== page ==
“Mooooonshine,” said Owen Wilson, sounding typically awed and random. “Isn’t it too bad that something with such a great name has to be illegal? ‘Moonshine.’ It’s beautiful. I’ve never even had any, but I’ve always wanted to try it. How could you not? It’s called ‘moonshine.’”
The Oscar-nominated screenwriter and big-popcorn movie star was driving down Wilshire Boulevard in Santa Monica, and the talk in the car was going a lot like it does in his films. Whether his lines are ones that he works on for months or just thinks up that morning on the set, they zig and zag softly around topics that appear to have no ready connection other than the fact that they popped into his head and right out his mouth. Following Owen through a conversation is like replaying the last five thoughts that entered your own mind, only he does it out loud.
The discussion had started with, of all things, a quote from Samuel Beckett. From there he moved through his dad, Ireland, God, Planet of the Apes, and moonshine. Owen was on a roll. He bounced to hard drugs to Axl Rose to James Garner to James Brown, then he lightly touched down with a bittersweet anecdote about perception and love that he’d lifted from another master of letters. The punch line to his rambling? Owen had never actually read the anecdote or anything by its author. But he sure did think it was cool.
And that was it: the perfect opening scene for a magazine profile of Owen Wilson. Here was Owen behind the wheel, floating in innocent oblivion, throwing out observations that would sound sarcastic coming from anyone else, looking a whole lot like Owen on-screen. Whether he’s the supremely blond male model Hansel in Zoolander or the obnoxious young western novelist Eli Cash in The Royal Tenenbaums, his characters seem wholly unaware that the rest of the world runs at a different pace and in a different direction, and Owen plays them so naturally that it’s hard not to assume that he’s just being himself. This was the proof. Owen is as Owen does.
But a problem arose. When we talked on the phone a week later, he said that the bittersweet anecdote, the best part of our conversation, couldn’t show up in the article. Not even the author’s name. He said it was a key point in a script he’d been reading and that to use it would ruin the film. “So if you wouldn’t mind,” he said, as polite as you please, “I think we have to leave that out.” A couple of days later I e-mailed him to gauge his resolve. He wouldn’t budge. “I can’t say any stronger how off-limits that thing is,” he wrote. “But call me if you want to come up with something else. We’re both funny guys. Shouldn’t be too hard.”
Come up with something else? It didn’t exactly bear the hallmark of great literary journalism, but it was a curious notion, and not just because he was calling me funny. Owen Wilson was offering to co-author a scene for this story. I e-mailed him back saying I would give it a go. With Owen on board, it might not be hard at all.
AT A TIME WHEN THERE are enough successful big-screen families to justify a separate map to sibling stars’ homes—Baldwins, Culkins, Gyllenhaals, and so on—the moviemaking Wilson brothers, Owen, 34, Luke, 31, and Andrew, 38, are the most fun to watch, in large part because they’re so often found together. Owen has created roles for Andrew and Luke in all three of the movies— Bottle Rocket, Rushmore, and The Royal Tenenbaums—that he’s penned with his best friend and collaborator, Wes Anderson. Luke still lives in Owen’s house in a quiet neighborhood in Santa Monica, even though he bought a house of his own more than a year ago. And not long after you read this, they should all be in Austin shooting The Wendell Baker Story, a film written by Luke, who will co-star with Owen and co-direct with Andrew.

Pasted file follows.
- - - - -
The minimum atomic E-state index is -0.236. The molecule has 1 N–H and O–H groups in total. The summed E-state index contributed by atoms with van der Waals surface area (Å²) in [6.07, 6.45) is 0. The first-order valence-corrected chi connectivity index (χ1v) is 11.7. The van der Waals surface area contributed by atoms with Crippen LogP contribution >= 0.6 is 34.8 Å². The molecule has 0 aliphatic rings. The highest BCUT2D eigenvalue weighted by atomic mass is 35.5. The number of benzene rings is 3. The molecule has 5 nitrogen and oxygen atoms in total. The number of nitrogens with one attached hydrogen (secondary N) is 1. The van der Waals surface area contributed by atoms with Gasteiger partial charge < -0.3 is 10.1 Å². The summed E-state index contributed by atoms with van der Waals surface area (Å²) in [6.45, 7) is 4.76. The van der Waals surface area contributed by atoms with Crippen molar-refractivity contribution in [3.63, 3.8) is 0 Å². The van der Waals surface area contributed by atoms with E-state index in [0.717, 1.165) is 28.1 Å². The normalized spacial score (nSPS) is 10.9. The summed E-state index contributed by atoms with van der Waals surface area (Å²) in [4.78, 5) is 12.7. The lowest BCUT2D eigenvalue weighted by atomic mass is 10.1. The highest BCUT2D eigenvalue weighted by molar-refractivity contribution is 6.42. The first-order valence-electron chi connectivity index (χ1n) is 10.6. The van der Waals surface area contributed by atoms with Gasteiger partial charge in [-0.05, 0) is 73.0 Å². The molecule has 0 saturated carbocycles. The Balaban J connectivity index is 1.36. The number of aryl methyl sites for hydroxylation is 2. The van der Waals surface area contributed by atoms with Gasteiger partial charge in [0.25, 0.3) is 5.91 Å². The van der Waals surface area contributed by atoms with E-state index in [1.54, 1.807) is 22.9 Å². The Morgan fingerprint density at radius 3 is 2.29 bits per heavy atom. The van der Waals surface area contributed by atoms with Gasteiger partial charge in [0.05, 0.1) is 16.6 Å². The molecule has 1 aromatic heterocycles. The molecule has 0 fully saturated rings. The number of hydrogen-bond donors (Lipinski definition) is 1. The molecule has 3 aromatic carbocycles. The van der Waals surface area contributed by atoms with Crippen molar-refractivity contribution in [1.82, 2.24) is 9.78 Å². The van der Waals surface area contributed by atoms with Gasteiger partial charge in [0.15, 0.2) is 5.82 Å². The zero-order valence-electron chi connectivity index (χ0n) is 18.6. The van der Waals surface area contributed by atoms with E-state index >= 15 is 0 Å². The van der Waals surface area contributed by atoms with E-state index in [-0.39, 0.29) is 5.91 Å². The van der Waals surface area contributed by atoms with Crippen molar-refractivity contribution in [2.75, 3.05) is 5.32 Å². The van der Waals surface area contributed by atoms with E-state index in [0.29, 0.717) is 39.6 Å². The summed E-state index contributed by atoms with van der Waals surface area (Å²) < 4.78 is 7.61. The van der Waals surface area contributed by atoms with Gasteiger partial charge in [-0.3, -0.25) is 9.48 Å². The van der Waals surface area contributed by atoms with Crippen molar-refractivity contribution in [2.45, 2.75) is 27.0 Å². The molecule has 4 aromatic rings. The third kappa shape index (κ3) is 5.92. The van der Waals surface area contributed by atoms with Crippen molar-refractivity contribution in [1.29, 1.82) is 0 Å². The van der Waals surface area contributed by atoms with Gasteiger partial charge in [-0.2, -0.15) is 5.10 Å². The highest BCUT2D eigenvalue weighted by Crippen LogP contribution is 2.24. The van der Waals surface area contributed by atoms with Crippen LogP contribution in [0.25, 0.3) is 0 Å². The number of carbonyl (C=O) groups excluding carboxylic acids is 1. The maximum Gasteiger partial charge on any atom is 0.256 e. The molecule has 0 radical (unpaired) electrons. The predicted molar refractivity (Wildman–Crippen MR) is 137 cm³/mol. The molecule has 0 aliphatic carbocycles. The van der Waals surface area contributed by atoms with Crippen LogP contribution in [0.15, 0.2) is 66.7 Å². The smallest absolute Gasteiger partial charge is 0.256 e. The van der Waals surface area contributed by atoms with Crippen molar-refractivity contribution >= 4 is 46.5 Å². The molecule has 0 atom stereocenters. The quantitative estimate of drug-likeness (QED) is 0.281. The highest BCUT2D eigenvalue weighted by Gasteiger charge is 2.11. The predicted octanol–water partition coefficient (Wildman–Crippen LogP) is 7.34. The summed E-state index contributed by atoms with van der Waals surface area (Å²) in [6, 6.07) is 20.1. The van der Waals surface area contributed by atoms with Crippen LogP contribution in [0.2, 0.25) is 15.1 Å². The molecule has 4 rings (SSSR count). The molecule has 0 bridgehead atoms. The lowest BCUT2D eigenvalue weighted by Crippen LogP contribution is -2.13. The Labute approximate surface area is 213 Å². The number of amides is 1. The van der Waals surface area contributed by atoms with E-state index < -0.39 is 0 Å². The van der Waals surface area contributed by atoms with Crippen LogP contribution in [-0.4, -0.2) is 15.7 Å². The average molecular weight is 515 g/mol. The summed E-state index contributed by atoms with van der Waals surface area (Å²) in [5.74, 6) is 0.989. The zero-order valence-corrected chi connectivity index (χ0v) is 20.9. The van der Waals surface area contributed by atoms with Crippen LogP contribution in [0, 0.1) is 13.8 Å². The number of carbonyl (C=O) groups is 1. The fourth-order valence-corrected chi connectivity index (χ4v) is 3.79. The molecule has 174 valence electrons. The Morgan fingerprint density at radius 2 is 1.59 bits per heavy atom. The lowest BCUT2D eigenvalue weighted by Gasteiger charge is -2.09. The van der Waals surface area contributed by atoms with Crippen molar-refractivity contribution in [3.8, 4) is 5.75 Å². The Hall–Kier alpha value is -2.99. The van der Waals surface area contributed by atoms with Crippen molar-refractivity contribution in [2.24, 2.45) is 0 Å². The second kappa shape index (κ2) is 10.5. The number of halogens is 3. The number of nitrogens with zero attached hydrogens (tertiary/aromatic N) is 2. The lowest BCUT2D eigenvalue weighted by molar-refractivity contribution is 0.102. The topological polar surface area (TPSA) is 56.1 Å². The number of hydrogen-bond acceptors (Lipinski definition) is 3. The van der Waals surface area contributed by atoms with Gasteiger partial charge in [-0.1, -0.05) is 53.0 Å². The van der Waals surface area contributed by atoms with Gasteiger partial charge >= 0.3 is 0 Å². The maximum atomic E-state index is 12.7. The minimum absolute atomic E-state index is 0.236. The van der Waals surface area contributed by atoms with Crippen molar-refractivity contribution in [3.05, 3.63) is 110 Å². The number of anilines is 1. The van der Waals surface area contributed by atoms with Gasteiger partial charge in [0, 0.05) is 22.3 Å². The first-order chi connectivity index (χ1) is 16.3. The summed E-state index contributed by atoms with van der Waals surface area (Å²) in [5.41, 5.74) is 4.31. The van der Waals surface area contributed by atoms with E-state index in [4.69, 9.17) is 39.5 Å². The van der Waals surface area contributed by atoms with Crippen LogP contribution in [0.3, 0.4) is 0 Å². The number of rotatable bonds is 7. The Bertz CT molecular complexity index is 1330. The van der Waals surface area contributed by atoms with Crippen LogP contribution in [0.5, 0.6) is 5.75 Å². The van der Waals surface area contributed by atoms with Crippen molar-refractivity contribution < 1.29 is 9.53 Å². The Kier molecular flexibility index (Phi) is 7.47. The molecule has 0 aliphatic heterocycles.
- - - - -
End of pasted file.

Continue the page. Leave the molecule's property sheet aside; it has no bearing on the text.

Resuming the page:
But even though each of the brothers has a movie of his own coming out later this year, Owen is the Wilson to watch right now. In addition to his screenwriting success, he’s become Hollywood’s leading buddy, a strange hybrid of straight man and goofy sidekick to the likes of Jackie Chan, Eddie Murphy, and Ben Stiller. He’s got a string of upcoming movie projects that will keep him working for the next few years. And last March, when the three Wilsons sat with their parents at the Texas Film Hall of Fame induction ceremony in Austin, it was Owen who was the recipient of the rising-star award. Neither of his brothers seems jealous. “I thought my picture was going to be in an insert on the cover of Texas Monthly,” joked Luke when I called him in mid-April to talk about his older brother. “But I guess I understand. I want to get to the bottom of that guy as much as you do.”
Start at a household with no television. When their dad, Bob Wilson, took over as manager of the Dallas PBS affiliate in 1969, a year after Owen was born, he and his wife, Laura (a renowned photographer who took the pictures on these pages and the cover), decided the Wilsons would be television-free. “I really loved TV as a kid,” said Owen, “but we’d have to go over to a friend’s house to watch it. We’d watch the afternoon movie on Channel 11, where we’d see Planet of the Apes Week one week and Clint Eastwood Week the next.”
Despite the differences in their ages, the Wilson kids spent the time they might have been parked in front of the television actually engaging one another, playing sports, hanging out with the same friends, and making their own entertainment. “They did short plays as the Farquhar Players,” remembered Bob (the name coming from the street they lived on in